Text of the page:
It’s not good enough, and it’s not fast enough."
Victoria Harker is the chief financial officer (CFO) of Tegna and was the guest of honor for the most recent Kogod Connections webinar hosted in partnership by AU’s Sine Institute of Policy and Politics, AU’s Women Network, and Kogod’s Diversity, Equity, and Inclusion Committee.
Harker earned her MBA degree from the Kogod School of Business before breaking into the male-dominated world of finance. When Harker started at Kogod with a fellowship, she quickly jumped into her role of establishing the new tutoring center at AU. “It was kind of like running a mini-business. We didn’t have profit and loss statements. Still, we had to do all of the organizational planning, marketing, getting tutors screened and signed up—it was fun for me to experience this while taking my business coursework,” said Harker. “It was enriching and had me on a vertical incline in terms of my learning curve.
Harker was doing her best to get the tutoring center up and running when the encouragement of a woman faculty member left its mark. “Faith Leonard was in charge of student services at the time that I was completing my fellowship assignment at the tutoring center, and she watched me make decisions that would be conducive for the center, and she said, ‘You need to be doing more of this, you’re good at it.’” This comment led Harker to later pay it forward by mentoring other women who aspired to work in c-level positions.
To get a much faster glide path to CEO and the corner office, you need more than just the skills themselves."
"It’s the ability to lean into leading projects with accountable, demonstrable metrics that you can point to and show your ability to run profit and loss statements for major organizations that aren’t just support roles,” said Harker.
Harker stressed how critical it is that women do not wait to be assigned but volunteer their skillsets to solve challenges and be willing to take on the risk intentionally.
Harker has personally mentored nine people who have become CFOs—not all women—but thematically, all nine mentees were able to prove that they could jump in with both feet to an area that needed direction, and they didn’t wait to be assigned to challenging projects. “They weren’t given blueprints on how to solve problems. These experiences added skillsets and tangible experience to their utility belts,” explained Harker.
Harker also points out that having diverse perspectives in the c-suite is essential for growth. “Women bring different skills to the suite,” said Harker. “Women are risk-takers in a less linear sense—we can toggle more quickly between tasks, and I say that lovingly as someone who raised three sons.”
However, Harker points out that it is vital to recognize how some strengths, such as toggling between many tasks at once, are not always the most effective paths. “We need to force our brains to focus and prioritize. Not everything needs to happen at the same time. Some things may need to move to tomorrow, next week, or never,” explained Harker.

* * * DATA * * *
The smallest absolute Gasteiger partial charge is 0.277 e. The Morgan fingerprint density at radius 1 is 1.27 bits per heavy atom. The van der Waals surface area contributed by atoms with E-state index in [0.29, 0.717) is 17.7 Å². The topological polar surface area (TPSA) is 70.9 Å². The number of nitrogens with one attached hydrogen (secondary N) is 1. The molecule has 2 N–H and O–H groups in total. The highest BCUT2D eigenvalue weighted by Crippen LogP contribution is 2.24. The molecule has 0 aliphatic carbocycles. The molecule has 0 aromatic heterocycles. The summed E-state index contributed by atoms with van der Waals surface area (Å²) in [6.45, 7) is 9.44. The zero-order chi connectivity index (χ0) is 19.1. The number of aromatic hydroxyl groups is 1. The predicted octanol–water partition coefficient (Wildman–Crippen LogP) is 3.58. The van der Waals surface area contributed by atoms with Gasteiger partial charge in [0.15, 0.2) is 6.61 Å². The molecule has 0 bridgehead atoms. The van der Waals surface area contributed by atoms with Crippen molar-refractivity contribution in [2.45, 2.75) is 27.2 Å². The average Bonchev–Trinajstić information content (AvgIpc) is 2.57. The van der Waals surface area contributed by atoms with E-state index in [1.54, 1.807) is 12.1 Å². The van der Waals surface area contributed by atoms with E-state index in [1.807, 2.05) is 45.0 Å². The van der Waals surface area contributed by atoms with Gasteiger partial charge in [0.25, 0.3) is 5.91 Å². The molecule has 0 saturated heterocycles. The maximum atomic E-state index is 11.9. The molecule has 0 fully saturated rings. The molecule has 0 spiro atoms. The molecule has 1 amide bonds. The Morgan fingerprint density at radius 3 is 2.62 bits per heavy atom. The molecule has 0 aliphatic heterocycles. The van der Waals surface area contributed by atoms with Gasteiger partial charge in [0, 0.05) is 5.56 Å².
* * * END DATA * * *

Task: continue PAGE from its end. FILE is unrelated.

Harker helps herself prioritize her most important goals by choosing ten things she can focus on while training for iron man competitions. “When I am running, the only things I have with me are my ten fingers, so I go down my list of ten goals and zero in on the most important goals that I want to accomplish within the next year,” said Harker.
Prioritizing goals is so essential for Harker and something that she stresses that other women do because often, women feel underqualified for advances in their careers. “One thing that is uniquely female is the notion that you need to master all 12 of the skills listed on a job posting, but men tend to think maybe knowing how to do half is fine, and they’re willing to throw their hat into the ring,” said Harker.
I have to push women along and say you don’t need to have perfect knowledge of this area to take the leap!”
While Harker has formally mentored many women and men, she says it is crucial to be intentional when looking to others for guidance. “People often don’t even know that I view them as a mentor,” said Harker. “I zero in on some facet of how they manage their professional life, and I will reach out and ask specific questions, invite them to coffee, and be deliberate but not imposing.” Harker manages her network in this way so that she can learn from a diverse range of leaders across a range of industries. Harker explained that quantity is overrated and exhausting; it is better to be specific and position yourself around people who can help you get a foot in the door for your considered positions.
Although the youngest generation of workers seems to focus more on “Aces in the right places,” as Harker put it—there is still much progress to be made toward increasing the percentage of women in c-level roles.
“Now that wall street is focusing on diversity, equity, and inclusion, it forces public companies who may not have focused on it before to invest more into the pipeline,” said Harker. “Public policy also needs to continue to make strides in helping more women have the opportunities they wish to have. We need more access to higher education and subsidization of childcare.”
Harker continues to pay it forward, though she is focused less on mentoring on a one-to-one basis and more on roles that will allow for more significant change at a broader scale. “I am a governor’s appointee on the state council board of higher education, so I can help more women access opportunities from a political policy perspective,” said Harker.